Asked if he could give us a date when the drugs would be reduced under the first stage, Director Medical Supplies Division Dr Kamal Jayasinghe said, it was not possible to give an exact date as the prices had not yet been gazetted. “Once the gazette notice is released we will reduce the prices immediately. But the Minister is the only one who will be in a position to take this decision”. Questioned on the proposed revised prices of the 47 drugs under the first stage , he said, it was difficult to say by how much a particular drug could be priced due to there being so many different brands for a single drug, such as, paracetamol for example.

Free stents

Asked when, and if cancer drugs would also be reduced soon, considering the number of patients in need of them, he said, these drugs would fall into the next phase. He also assured that all patients in need of an essential drug, whatever the disease, would be provided those drugs free of charge from any state hospital. “We have enough stocks to go round and the hospitals only need to call us when they want a drug. If it is a hard to get drug and we know in advance, we will import it”, he promised.

The Health Minister has also reportedly promised to provide free stents to needy heart patients, after learning that several patients postponed surgery due to the expenses involved in purchasing stents as the prices now ranged from Rs 60,000 rupees to Rs 100,000 per stent.

With hundreds of patients in the waiting list for heart surgery, we asked if these free stents could be provided in the near future.

“As they are costly and imported, we will be first calling for global tenders. Once an item is selected technically, and we have several bidders, whoever the supplier is, they will have to face strict lab testing according to our medical system before registering with us. Our maxim is assurance of a good product at a reasonable price which should be acceptable in quality and fair pricing.”

Since a stent is a life investment, we wondered how long a stent normally lasts. A heart specialist we contacted said, “It could be 10 or15 years, or more. But it depends on the quality of the stent. However, being inexpensive does not necessarily mean it is an inferior product”, he added. He said, free stents have been distributed to needy patients for sometime in state hospitals.


Meanwhile, the Government Medical Officers Association (GMOA), which has welcomed the Health Minister’s recent announcement, has urged the Health Ministry to gazette the generic names of the 47 essential drugs whose prices are to be regulated according to the Senaka Bibile Drug Policy. Assistant Secretary, GMOA, Dr Haritha Aluthge told the Sunday Observer that under the National Medicinal Regulatory Authority (NMRA) a Pricing Committee had to be appointed to review the market situation before regulating drug prices. He charged, the 47 medicinal drugs which were being regulated were not commonly used drugs. “We don’t know what the drugs are and we need to know if the prices match the present scenario. That is why we have asked the Health Ministry to gazette the generic names.” Asked if the GMOA had held any talks with the Minister of this subject, he said, “We have held several rounds of discussions on this very subject but so far we have received only verbal responses. We want more than a verbal response. It should be in writing.”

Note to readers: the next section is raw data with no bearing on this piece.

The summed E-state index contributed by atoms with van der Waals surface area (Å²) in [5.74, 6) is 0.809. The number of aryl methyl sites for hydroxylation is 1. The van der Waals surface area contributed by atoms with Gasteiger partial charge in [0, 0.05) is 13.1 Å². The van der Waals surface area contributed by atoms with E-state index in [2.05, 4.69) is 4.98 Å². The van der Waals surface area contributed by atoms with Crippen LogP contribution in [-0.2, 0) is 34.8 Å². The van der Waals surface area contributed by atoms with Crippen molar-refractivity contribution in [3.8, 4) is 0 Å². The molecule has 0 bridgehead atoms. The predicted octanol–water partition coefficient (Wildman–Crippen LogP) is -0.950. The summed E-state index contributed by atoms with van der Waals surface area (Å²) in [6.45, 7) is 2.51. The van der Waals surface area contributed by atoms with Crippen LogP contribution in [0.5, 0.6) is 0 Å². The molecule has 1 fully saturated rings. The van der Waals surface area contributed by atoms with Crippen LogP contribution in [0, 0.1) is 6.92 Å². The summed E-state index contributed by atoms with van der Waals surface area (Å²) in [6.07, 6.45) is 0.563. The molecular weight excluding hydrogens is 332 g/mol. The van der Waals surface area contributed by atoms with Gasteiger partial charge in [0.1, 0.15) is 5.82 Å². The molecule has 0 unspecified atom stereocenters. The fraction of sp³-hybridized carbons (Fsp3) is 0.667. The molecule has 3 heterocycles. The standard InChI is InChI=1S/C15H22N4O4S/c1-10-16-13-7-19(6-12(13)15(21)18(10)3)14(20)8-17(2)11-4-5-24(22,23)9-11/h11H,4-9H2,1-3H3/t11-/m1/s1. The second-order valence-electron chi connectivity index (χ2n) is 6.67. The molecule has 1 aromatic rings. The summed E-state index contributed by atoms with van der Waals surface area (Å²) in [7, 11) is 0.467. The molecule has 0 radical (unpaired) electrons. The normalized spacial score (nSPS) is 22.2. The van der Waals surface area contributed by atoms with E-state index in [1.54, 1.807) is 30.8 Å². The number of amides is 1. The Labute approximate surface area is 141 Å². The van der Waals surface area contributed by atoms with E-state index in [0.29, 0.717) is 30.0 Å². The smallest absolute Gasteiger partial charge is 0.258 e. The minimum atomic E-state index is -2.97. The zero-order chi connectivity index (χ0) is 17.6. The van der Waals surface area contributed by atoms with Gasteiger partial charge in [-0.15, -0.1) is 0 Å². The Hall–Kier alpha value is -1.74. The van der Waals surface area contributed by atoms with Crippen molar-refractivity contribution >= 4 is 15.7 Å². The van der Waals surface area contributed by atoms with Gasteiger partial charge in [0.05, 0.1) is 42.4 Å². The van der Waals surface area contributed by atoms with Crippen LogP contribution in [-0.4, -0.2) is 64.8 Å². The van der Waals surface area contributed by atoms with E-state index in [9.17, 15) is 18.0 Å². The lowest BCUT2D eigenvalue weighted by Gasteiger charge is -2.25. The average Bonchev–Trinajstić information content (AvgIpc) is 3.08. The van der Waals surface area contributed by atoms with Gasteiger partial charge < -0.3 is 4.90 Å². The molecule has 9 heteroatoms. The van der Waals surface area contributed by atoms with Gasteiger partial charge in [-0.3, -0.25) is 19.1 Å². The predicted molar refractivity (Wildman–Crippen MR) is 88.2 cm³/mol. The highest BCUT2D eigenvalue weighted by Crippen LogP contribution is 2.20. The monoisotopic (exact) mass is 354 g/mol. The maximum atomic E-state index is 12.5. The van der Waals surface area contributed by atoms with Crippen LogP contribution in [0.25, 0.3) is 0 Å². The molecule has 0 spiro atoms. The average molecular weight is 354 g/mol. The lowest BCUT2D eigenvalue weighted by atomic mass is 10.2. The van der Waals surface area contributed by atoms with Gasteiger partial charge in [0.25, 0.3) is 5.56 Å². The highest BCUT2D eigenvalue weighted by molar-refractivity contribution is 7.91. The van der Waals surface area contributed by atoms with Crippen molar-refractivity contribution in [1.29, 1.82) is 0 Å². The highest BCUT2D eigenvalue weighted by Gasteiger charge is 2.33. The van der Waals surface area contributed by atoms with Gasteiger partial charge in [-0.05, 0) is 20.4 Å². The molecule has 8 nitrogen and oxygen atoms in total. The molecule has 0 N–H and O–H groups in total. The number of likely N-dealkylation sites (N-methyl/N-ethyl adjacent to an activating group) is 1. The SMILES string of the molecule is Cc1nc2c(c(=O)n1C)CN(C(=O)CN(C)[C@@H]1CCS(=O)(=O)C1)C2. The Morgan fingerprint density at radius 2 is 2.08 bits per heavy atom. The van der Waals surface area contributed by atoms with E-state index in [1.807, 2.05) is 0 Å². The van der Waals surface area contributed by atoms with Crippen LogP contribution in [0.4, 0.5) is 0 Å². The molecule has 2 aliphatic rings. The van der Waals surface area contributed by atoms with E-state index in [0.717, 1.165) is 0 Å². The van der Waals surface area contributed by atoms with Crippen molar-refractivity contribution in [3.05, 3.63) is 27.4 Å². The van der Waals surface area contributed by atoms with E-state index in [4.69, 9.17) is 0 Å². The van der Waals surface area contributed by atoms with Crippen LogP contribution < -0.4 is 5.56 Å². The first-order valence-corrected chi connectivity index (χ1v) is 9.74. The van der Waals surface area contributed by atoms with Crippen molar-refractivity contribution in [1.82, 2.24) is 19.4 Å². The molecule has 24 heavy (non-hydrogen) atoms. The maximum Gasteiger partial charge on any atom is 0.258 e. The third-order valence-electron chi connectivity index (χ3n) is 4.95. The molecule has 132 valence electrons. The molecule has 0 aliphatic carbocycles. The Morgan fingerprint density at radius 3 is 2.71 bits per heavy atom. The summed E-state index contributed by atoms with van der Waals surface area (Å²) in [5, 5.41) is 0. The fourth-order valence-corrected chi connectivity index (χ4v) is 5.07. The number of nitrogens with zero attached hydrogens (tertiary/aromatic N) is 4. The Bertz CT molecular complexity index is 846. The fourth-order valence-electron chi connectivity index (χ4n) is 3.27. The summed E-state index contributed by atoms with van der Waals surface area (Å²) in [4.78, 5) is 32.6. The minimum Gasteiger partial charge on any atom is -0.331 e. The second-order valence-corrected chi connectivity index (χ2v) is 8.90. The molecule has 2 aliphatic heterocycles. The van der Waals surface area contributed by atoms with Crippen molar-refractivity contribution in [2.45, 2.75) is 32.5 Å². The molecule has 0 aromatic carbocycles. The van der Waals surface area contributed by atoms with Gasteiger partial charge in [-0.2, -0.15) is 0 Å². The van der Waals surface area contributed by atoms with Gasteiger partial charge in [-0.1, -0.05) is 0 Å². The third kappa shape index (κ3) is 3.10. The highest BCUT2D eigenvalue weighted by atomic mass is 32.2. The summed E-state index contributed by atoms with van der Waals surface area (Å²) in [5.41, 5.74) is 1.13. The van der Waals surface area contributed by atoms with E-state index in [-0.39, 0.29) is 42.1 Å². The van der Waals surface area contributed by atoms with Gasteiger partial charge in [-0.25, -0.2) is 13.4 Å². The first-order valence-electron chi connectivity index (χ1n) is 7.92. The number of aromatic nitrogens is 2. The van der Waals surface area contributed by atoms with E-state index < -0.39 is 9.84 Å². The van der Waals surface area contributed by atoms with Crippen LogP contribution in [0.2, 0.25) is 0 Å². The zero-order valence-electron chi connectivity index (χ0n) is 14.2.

Why is it so important?

Because, for a sustainable price revision, there should be a Pricing Commission and pricing formula.”

Hasn’t the NMRAS proposed that?

“Yes, but there has been no definite decision on it. We have told them, if a drug is imported there should be a maximum price and the highest price should be no more than 80 percent.

We have also pointed out that we don’t need to import so many brands in generic names, as it is a waste of our foreign exchange.”

The GMOA spokesman also emphasized the need for a Quality assurance lab.

When we asked if the lab already existing under the Cosmetics Devices Regulatory Act was not up to mark, his reply was, “It is not equipped to test all the drugs that come into this list or those later on. Some drugs now have to be sent to Singapore and Thailand for testing.

The Minister said, he would set up a hi-tech lab with Chinese assistance. We hope this will become a reality soon”. And as the battle of drugs soldiers on, we invite readers to send us their views.